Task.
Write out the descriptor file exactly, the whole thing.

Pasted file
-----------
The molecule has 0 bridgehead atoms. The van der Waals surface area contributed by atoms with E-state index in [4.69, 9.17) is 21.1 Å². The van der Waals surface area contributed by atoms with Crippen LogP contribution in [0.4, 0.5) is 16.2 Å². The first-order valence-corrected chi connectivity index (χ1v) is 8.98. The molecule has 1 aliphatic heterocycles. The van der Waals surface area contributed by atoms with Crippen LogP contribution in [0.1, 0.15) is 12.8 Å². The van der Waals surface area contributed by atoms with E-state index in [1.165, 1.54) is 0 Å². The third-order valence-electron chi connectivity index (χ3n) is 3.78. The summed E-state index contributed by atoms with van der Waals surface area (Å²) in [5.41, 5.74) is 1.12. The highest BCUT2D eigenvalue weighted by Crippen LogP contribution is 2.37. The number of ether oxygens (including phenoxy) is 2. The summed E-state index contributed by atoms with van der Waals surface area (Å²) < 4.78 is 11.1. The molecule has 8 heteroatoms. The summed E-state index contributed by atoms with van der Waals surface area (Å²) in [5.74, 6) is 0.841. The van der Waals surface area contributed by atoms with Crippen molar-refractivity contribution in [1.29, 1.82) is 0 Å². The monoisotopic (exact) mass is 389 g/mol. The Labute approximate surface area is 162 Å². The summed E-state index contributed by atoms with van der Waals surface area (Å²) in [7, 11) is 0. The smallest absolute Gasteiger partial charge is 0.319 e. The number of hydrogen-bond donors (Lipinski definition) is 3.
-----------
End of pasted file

The molecule has 0 bridgehead atoms. The van der Waals surface area contributed by atoms with E-state index in [4.69, 9.17) is 21.1 Å². The van der Waals surface area contributed by atoms with Crippen LogP contribution in [0.4, 0.5) is 16.2 Å². The first-order valence-corrected chi connectivity index (χ1v) is 8.98. The molecule has 1 aliphatic heterocycles. The van der Waals surface area contributed by atoms with Crippen LogP contribution in [0.1, 0.15) is 12.8 Å². The van der Waals surface area contributed by atoms with E-state index in [1.165, 1.54) is 0 Å². The third-order valence-electron chi connectivity index (χ3n) is 3.78. The summed E-state index contributed by atoms with van der Waals surface area (Å²) in [5.41, 5.74) is 1.12. The highest BCUT2D eigenvalue weighted by Crippen LogP contribution is 2.37. The number of ether oxygens (including phenoxy) is 2. The summed E-state index contributed by atoms with van der Waals surface area (Å²) < 4.78 is 11.1. The molecule has 8 heteroatoms. The summed E-state index contributed by atoms with van der Waals surface area (Å²) in [5.74, 6) is 0.841. The van der Waals surface area contributed by atoms with Crippen molar-refractivity contribution in [1.29, 1.82) is 0 Å². The monoisotopic (exact) mass is 389 g/mol. The Labute approximate surface area is 162 Å². The summed E-state index contributed by atoms with van der Waals surface area (Å²) in [7, 11) is 0. The smallest absolute Gasteiger partial charge is 0.319 e. The number of hydrogen-bond donors (Lipinski definition) is 3.